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One year since the introduction of the government’s ‘bedroom tax’, a new survey has discovered a growing north-south divide as residents in the Midlands and the North of England  are continuing to be hit the hardest by welfare reforms.

The survey found that tenants in the Midlands and the North of England are more likely to be affected by the under-occupation penalty (11 % and 13% respectively compared to 5% in London) and also to be in rent arrears (5 % and 7% compared to 2% in the capital).  

Wolverhampton Homes, the company who manages more than 23,000 council houses on behalf of Wolverhampton City Council took part in the national survey. Locally, one year on, 2,393 households are affected by the under occupation penalty and nearly 50% of those are in rent arrears. 

The findings are the result of a joint research project from the National Federation of ALMOs (NFA), the Association of Retained Council Housing (ARCH) and the Councils with ALMOs Group (CWAG), into the impact of welfare reforms on council tenants. Together the three housing bodies represent over 1.3m council properties.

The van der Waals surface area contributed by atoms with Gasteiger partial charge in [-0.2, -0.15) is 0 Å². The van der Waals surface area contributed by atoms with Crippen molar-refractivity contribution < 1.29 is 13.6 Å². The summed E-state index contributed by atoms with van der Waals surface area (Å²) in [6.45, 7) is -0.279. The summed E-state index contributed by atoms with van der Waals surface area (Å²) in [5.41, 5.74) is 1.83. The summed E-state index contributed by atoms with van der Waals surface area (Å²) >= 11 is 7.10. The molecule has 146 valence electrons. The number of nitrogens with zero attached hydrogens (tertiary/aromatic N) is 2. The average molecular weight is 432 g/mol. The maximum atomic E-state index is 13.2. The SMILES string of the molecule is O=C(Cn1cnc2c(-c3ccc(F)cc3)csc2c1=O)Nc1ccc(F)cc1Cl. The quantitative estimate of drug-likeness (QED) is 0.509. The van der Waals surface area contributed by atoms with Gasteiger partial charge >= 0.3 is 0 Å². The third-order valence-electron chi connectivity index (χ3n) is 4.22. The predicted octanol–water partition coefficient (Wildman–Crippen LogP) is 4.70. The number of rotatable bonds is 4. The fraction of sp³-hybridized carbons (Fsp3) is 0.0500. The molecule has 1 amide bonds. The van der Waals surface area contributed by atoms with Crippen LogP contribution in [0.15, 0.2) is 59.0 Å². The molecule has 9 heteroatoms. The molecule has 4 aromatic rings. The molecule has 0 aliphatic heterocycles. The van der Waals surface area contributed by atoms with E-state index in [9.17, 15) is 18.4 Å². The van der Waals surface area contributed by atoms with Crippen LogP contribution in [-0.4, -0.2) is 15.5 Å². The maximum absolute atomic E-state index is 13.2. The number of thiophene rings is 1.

Commenting on the report, NFA Policy Director, Chloe Fletcher, said:

The results of our latest survey suggest that although overall levels of rent arrears attributed to welfare reforms are falling nationally, there are considerable regional differences with the North of England being hit harder than other areas. There are a number of reasons for this including a lack of suitable one and two bed properties to move to and far fewer employment opportunities for tenants to apply for.” 

Councillor Peter Bilson, Deputy Leader of Wolverhampton City Council added:

It seems grossly unfair that people living in the Midlands and the north of the country are being disproportionately hit by the welfare reforms introduced by the coalition government. What this report really does highlight is the need for more homes in cities like Wolverhampton.”

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